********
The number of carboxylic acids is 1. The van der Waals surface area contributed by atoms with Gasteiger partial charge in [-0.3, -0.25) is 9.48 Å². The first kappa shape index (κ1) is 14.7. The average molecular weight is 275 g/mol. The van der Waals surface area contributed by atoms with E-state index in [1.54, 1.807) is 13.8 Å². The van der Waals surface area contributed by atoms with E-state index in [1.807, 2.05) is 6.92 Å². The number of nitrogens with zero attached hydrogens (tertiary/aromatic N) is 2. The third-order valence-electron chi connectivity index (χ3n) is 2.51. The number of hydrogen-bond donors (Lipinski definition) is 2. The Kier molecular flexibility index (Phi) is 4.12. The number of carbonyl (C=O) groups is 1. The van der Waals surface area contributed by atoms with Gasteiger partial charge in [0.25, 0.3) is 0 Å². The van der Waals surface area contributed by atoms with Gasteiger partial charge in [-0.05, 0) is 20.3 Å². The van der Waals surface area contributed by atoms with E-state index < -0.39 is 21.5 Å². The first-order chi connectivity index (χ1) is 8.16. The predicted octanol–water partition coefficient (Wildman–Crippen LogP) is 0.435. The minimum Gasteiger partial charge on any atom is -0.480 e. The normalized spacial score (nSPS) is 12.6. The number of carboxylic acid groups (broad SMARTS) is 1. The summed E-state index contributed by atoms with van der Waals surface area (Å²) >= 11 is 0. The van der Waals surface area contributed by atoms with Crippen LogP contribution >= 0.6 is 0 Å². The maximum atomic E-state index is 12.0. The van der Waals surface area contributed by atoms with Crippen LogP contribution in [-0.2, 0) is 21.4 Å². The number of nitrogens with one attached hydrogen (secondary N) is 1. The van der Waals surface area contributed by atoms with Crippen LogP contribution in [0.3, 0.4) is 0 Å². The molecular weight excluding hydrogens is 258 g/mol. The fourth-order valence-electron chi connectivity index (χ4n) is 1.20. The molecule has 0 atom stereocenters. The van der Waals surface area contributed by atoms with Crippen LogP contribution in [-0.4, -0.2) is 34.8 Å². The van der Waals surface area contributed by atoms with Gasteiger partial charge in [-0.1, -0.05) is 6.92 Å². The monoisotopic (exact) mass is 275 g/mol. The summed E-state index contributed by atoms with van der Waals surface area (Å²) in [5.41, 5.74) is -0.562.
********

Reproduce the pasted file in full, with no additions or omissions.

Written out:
The number of carboxylic acids is 1. The van der Waals surface area contributed by atoms with Gasteiger partial charge in [-0.3, -0.25) is 9.48 Å². The first kappa shape index (κ1) is 14.7. The average molecular weight is 275 g/mol. The van der Waals surface area contributed by atoms with E-state index in [1.54, 1.807) is 13.8 Å². The van der Waals surface area contributed by atoms with E-state index in [1.807, 2.05) is 6.92 Å². The number of nitrogens with zero attached hydrogens (tertiary/aromatic N) is 2. The third-order valence-electron chi connectivity index (χ3n) is 2.51. The number of hydrogen-bond donors (Lipinski definition) is 2. The Kier molecular flexibility index (Phi) is 4.12. The number of carbonyl (C=O) groups is 1. The van der Waals surface area contributed by atoms with Gasteiger partial charge in [0.25, 0.3) is 0 Å². The van der Waals surface area contributed by atoms with Gasteiger partial charge in [-0.05, 0) is 20.3 Å². The van der Waals surface area contributed by atoms with E-state index < -0.39 is 21.5 Å². The first-order chi connectivity index (χ1) is 8.16. The predicted octanol–water partition coefficient (Wildman–Crippen LogP) is 0.435. The minimum Gasteiger partial charge on any atom is -0.480 e. The normalized spacial score (nSPS) is 12.6. The number of carboxylic acid groups (broad SMARTS) is 1. The summed E-state index contributed by atoms with van der Waals surface area (Å²) >= 11 is 0. The van der Waals surface area contributed by atoms with Crippen LogP contribution >= 0.6 is 0 Å². The maximum atomic E-state index is 12.0. The van der Waals surface area contributed by atoms with Crippen LogP contribution in [-0.2, 0) is 21.4 Å². The number of nitrogens with one attached hydrogen (secondary N) is 1. The van der Waals surface area contributed by atoms with Crippen LogP contribution in [0.3, 0.4) is 0 Å². The molecular weight excluding hydrogens is 258 g/mol. The fourth-order valence-electron chi connectivity index (χ4n) is 1.20. The molecule has 0 atom stereocenters. The van der Waals surface area contributed by atoms with Crippen LogP contribution in [-0.4, -0.2) is 34.8 Å². The van der Waals surface area contributed by atoms with Gasteiger partial charge in [-0.1, -0.05) is 6.92 Å². The monoisotopic (exact) mass is 275 g/mol. The summed E-state index contributed by atoms with van der Waals surface area (Å²) in [5.41, 5.74) is -0.562.